Wednesday, November 23, 2011

DCR Masthead

Nov. 28 marks 30th anniversary of Marian apparitions in Rwanda
By Nissa LaPoint
Photo by James Baca/DCR: Rwanda genocide survivor Immaculée Ilibagiza addresses Seeds of Hope Charitable Trust’s Nov. 18 gala at the Grand Hyatt Denver Hotel.
Photo by James Baca/DCR
Rwanda genocide survivor Immaculée Ilibagiza addresses Seeds of Hope Charitable Trust’s Nov. 18, 2011 gala at the Grand Hyatt Denver Hotel.
The dramatic and frequent Marian apparitions seen by several Rwandan school children in the 1980s will reach its 30-year anniversary next week.
Thousands of faithful are anticipated to gather in Kibeho, Rwanda, Nov. 28 for Mass and veneration on the feast day of Our Lady of Kibeho, who appeared to teenagers with messages of love, repentance and warnings about the 1994 Rwandan genocide.
The first and only Vatican-approved Marian apparitions in Africa took place in Kibeho and are of particular significance to Immaculée Ilibagiza, who grew up in the country during the apparitions and developed a devotion to the Virgin Mary.
“I’m going there on the feast day, because I want to take pictures and share them with my friends and everyone,” Ilibagiza said. “I want people to know that she loves us.”
She shared the message of Our Lady of Kibeho at the annual Evening of Hope gala Nov. 18 hosted by Seeds of Hope Charitable Trust, an organization that helps make Catholic education possible for economically-disadvantaged children.
Ilibagiza also told the story of her survival from the Rwandan genocide, which she credits to praying the rosary, and her journey of faith and forgiveness. She’s shared this story to audiences worldwide and wrote three books including the New York Times best-seller “Left to Tell: Discovering God Amidst the Rwandan Holocaust.”
As part of her mission to spread knowledge about Our Lady of Kibeho, Ilibagiza also wrote “Our Lady of Kibeho: Mary Speaks to the World from the Heart of Africa.”
While at first skeptical about the visions she heard about as a child in Rwanda, she came to believe after witnessing a miracle and watching some apparitions unfold through visionaries at Kibeho, she said.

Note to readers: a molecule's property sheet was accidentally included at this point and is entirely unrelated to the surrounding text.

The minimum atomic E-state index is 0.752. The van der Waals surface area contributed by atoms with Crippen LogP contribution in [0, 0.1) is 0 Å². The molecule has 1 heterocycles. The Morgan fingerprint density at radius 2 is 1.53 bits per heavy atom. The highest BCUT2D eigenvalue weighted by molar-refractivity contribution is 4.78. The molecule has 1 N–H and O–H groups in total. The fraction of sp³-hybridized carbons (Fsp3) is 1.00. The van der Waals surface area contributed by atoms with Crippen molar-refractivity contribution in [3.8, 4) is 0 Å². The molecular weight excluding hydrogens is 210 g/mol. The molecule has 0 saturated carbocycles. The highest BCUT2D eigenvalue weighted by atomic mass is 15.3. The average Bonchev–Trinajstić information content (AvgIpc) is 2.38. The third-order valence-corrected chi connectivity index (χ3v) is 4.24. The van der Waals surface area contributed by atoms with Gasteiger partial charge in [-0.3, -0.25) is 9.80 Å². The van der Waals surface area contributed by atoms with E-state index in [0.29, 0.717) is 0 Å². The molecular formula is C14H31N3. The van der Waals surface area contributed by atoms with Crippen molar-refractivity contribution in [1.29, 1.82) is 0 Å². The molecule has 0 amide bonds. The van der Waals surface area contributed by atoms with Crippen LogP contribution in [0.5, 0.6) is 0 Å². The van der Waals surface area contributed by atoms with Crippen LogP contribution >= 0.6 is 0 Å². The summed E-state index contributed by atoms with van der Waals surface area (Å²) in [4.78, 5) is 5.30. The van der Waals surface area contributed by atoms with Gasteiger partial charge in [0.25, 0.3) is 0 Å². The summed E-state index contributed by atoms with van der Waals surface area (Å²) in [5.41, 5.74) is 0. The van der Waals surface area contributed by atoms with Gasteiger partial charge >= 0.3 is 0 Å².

In her book, Ilibagiza describes the events as they unfolded and the message the Virgin Mary told 16-year-old Alphonsine Mumureke in the tiny village of Zaza in 1981.
“Mary … stated that she wanted to be loved and trusted by people everywhere so that she could lead lost souls to salvation through Jesus,” Ilibagiza wrote in the book about the first visions.
Less than a year later, the Virgin Mary appeared to 17-year-old Anathalie Mukamazimpaka and said: “My child, you must pray, for the world is in a horrible way; people have turned from God and the love of my son, Jesus. ... So many souls are running to ruin that I need your help to turn them back to my son.”
In 1982, the Virgin Mary then appeared to Marie Claire Mukangango, who had previously tormented the two other teenagers whom the Virgin Mary visited.
Six others claimed to see apparitions of Our Lady of Kibeho, but only the first three testimonials given about the apparitions were approved by Bishop Augustin Misago of Gikongoro, Rwanda.
In his declaration released by the Vatican in July 2001, Bishop Misago wrote: “Yes, the Virgin Mary appeared at Kibeho on 28 November 1981 and in the months that followed. There are more reasons to believe in the apparitions than to deny them. Only the three initial testimonies merit being considered authentic. ... The Virgin appeared to them with the name ‘Nyina wa Jambo,’ that is ‘Mother of the Word,’ which is synonymous to ‘Umubyeyl W’iamna’ that is, ‘Mother of God,’ as she herself explained.”
It was six months later that 50,000 people gathered to celebrate Mass in Kibeho to mark the day when the “Mother of the Word” first appeared to Mumureke.
“Our Lady of Kibeho is a beacon of hope,” Bishop Misago said during the Mass, “a light for all of Africa and the world.”
A shrine sits at the spot where the visionaries received apparitions and the Church of the Seven Sorrows was built nearby in honor of the special rosary the Virgin Mary taught Mukangango.
“I hope and pray that people will know that they’re loved,” Ilibagiza said about her desire of what people will learn from reading about Our Lady of Kibeho. “The Virgin Mary wants to show you mercy and love regardless (of your sins). She will guide you with all her love.”